Agronomy Talk

Agronomy Talk: PHYTOPHTHORA ROOT AND STEM ROT

Published on Monday, November 04, 2019

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Understanding Phytophthora 

Phytophthora root and stem rot is a common soil-borne disease in soybeans that is caused by the watermold, Phytophthora sojae. Phytophthora often occurs in poorly drained soils; it is most economically damaging in low-lying areas and fields that are prone to flooding.

Phytophthora can infect soybeans during any growth stage; however, planting into saturated, warm soils with a history of Phytophthora poses the greatest risk for infection. The disease overwinters as spores in soil and crop residue. Planting continuous soybeans, particularly into no-till fields, increases the risk of development due to increased water retention and higher inoculum densities. 

When the soil is saturated and the soil temperature is higher than 60°F, the spores germinate and produce more spores, called zoospores. Zoospores are mobile; they can swim through soil water, and are attracted by soybean root exudates. Symptom severity will vary based on the variety’s susceptibility to the disease.

Early-Season Symptoms

Symptoms occur about 5 to 7 days after a rain event and include seed rot and pre-/post-emergence damping off. During the early vegetative stages, stems have a bruised appearance and are soft. Leaves may become chlorotic, which is usually followed by wilting and plant death. Symptoms during this stage are nearly indistinguishable from Pythium root rot, another watermold, and can only be differentiated by a laboratory examination.

Late-Season Symptoms

Low-lying areas of the field facing premature plant death should be scouted for Phytophthora. Plants are often killed within a row before adjacent rows are affected.

Scouting Notes:

  • Leaves are chlorotic between the veins
  • Wilting and plant death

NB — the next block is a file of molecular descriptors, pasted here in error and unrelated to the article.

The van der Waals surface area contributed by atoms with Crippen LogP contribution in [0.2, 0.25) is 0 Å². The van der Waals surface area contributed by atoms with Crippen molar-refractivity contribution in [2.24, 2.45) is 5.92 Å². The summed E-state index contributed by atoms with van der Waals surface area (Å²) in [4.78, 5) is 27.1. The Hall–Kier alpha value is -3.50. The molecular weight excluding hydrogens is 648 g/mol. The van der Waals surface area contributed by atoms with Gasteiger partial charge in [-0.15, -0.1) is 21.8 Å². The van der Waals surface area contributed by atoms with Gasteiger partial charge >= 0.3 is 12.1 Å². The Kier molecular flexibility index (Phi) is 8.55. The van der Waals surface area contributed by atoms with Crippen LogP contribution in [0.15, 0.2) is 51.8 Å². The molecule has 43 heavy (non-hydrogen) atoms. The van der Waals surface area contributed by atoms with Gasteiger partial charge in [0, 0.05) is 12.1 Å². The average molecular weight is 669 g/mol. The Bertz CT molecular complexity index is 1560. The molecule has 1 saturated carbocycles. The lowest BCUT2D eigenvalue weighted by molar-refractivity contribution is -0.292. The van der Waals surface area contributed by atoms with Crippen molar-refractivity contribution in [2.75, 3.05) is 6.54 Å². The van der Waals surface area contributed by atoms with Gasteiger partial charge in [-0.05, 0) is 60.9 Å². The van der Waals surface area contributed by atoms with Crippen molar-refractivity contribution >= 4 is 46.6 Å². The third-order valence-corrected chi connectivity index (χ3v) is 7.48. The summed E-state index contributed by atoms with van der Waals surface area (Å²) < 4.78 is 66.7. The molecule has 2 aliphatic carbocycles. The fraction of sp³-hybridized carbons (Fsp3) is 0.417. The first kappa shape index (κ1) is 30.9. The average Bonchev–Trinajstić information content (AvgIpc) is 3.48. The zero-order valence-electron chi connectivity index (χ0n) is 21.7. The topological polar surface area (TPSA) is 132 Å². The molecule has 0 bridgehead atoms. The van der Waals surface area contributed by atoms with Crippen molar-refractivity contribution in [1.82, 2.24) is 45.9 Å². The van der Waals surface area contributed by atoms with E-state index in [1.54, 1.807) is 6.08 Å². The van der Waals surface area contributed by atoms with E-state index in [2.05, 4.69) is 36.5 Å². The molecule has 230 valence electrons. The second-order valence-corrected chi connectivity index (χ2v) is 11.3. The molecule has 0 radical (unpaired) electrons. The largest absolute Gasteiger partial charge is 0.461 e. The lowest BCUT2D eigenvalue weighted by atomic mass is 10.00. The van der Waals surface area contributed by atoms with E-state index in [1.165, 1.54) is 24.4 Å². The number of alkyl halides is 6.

• Affected trifoliates remain attached to the plant
  • Dark brown lesion on the lower stem that extends up from the taproot 

The key to differentiating Phytophthora from other diseases like stem canker is by the characteristic lesion. The defining symptom is a dark brown lesion that will often reach several nodes up and will end up girdling the stem, which will stunt and kill the plant. The Phytophthora lesion develops from the roots of the plant and moves upward; whereas, the other diseases develop at a node and rarely progress down the stem into the soil.

Management: The best way to manage Phytophthora root and stem rot is by planting resistant varieties. 

Phytophthora root and stem rot is a genetically diverse disease.

  • It is classified into races based on its ability to overcome resistance.
  • Any single field may contain many races.
  • Phytophthora resistance genes and tolerance ratings are published in the Beck’s Product and Program Guide.

Ongoing Research:

During a 2012-2013 survey on over 200 pathotypes throughout the Midwest, more than 67% could cause disease on multiple Rps genes. Soybean lines with Rps-1a, Rps-1c, and Rps-1k were susceptible to 43-68% of the isolates, while 15% or less of the isolates caused disease on Rps-3a, Rps-6, and Rps-8. This study is currently being repeated to update information on the activity of Rps genes.  

Other Control Methods:

The best way to manage this disease is to choose varieties that have both Rps genes and a high field tolerance rating. Other cultural practices include tillage and/or tiling to improve drainage, and crop rotation. Chemical fungicide seed treatments are available for early-season protection. Two of the most common chemistries with activity on watermolds are metalaxyl and mefenoxam. Metalaxyl is a component of Beck’s Escalate® yield enhancement system on soybeans. 

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Camille Lambert
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Camille Lambert

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